Anyway, as most suburban husbands that never quit smoking whether their wives acknowledge it or not, I never really fully quit my dry-humping whether my parents acknowledged it or not (and believe me, as 99,9% of suburban wives they represent in this story, they did). I just got into other new and improved stuff by the time I was 5-6 years old: using my hand (under my panties!). A whole new horizon ahead of me… I thought I was discovering the brave new world. Turned out it’s something everybody in their right minds do.

On Love

21.09.14
4 min
Conversation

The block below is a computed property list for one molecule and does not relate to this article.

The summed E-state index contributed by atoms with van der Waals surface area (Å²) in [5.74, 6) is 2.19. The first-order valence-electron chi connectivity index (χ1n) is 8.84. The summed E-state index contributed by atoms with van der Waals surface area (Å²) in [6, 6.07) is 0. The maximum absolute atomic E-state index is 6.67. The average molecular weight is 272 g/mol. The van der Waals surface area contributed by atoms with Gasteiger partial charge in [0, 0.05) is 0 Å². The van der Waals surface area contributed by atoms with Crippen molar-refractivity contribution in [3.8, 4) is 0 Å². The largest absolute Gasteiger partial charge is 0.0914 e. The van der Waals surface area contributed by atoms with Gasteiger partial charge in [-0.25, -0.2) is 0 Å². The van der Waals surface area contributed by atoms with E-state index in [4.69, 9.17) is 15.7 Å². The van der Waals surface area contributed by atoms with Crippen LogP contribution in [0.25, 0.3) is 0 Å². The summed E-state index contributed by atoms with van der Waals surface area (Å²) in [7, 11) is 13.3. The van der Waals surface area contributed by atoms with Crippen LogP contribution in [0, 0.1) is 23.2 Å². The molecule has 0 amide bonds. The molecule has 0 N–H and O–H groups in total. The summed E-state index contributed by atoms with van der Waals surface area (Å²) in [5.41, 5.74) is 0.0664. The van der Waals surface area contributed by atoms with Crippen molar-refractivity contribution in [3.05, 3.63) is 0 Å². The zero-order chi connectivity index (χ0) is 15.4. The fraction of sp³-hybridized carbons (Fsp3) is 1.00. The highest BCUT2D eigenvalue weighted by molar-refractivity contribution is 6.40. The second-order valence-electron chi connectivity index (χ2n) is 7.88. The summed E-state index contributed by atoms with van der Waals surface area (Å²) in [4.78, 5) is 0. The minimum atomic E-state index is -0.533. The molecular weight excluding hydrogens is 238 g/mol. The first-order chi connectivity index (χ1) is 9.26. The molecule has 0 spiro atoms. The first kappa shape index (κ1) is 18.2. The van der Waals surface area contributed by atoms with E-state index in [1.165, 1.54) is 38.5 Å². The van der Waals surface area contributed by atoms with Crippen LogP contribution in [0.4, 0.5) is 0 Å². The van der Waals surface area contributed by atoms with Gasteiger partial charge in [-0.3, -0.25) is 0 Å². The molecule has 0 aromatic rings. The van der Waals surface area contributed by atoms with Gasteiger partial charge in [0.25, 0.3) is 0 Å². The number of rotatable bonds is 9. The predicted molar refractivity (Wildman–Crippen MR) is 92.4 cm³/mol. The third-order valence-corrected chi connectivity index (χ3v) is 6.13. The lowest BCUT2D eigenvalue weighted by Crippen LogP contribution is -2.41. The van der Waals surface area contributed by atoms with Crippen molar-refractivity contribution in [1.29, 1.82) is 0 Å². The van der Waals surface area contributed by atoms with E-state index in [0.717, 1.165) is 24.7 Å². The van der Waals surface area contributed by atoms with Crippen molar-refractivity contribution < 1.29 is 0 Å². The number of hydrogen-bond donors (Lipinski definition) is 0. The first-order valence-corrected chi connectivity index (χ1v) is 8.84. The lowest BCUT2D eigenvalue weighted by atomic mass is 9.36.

What an ending. It made me smile. And shortly after I thought: Is our conversation now heading towards universal, romantic Love for the world? Phew. We are neither often lovers nor often in this world nowadays, I´m afraid. We are always here and somewhere else at the same time. Our current habits of digital communication and thus a whole communication industry only show that human beings almost cannot bear to be at one place at a time anymore, with one person at a time, experiencing only one moment or event at a time. We are not being sold contracts for phones anymore, we are being sold pseudo-sensual “connections“ to the ones we care about, to events we love – because we are in the world when we love things? Thumb-up-Love called „Likes” on Facebook? To be a lover in such an abstract sense, as beautiful as it sounds at first, bears the danger to turn us all into 24-hours-enthusiasts – though enthusiast I actually often love. And yet I wonder: Are we really capable of being lovers in your definition, meaning  Lover = To be in the World? Why are we so easily leaving the world we are in, as if we had nothing valuable to lose? And now I am returning to your first rather love-deconstructing thoughts. Back to that love-projecting activities people call love, the kind of love that you talked about when we started. Those people that on the surface seem to be unhappy due to love. Or are they unhappy due to a lack of self? This absence of the Self can so easily and effortlessly be changed the moment one falls in love. Falling in love to many means projecting completion into someone else. It was like that from our very first myths and explanations we told each other about love: This half that we are missing. It was always a pitiful narrative: I am missing my half and the other one is missing his half. Two sad halves are wandering round that flat planet called earth. All of this never contained the thoughts: I wonder if the other half is unhappy without me. The perspective was always that two individuals cut in half worried about their unhappiness. As if we are always concerned about ourselves and our completion when we think about Love: Me and my need to become what I was meant to be. Me and my need to feel what I desire to feel. To become what I want to be. Then we meet someone who provides us with enough distance so we can project all this longing onto him/her. We grow into that relationship, into that imagined completion, we grow into who we think we can become. And as soon as we are there, another longing pops up, another desire of what we want to be drives us. We do not grow complete through love, we grow incomplete in another way. I think Love has always been – and nowaday even more so – a vehicle of personal growth to many. A vehicle for the ideology of personal growth. That person is not who I thought he/she would be. Which means: She doesn´t make me feel the way I wanted to feel. And then? Is that question the beginning of real love or the unmasking of unreal love/self-search? The abstract term „lover“, as you defined it, loses its universality the moment it refers to a specific „lover“. It focuses, narrows down. And even if it doesn´t, what happens to us if we really feel completed next to someone? Is that the moment we start being possessive? Fearful? Creatures afraid of loss and abandonment? What if I simply don´t want to lose is that sense of Self I acquired through the Other? Possession? Can we talk about love without talking possession – in a double sense? Ownership and the mental state? Do we really want to posses the other or rather what we think we can be in relation to that other?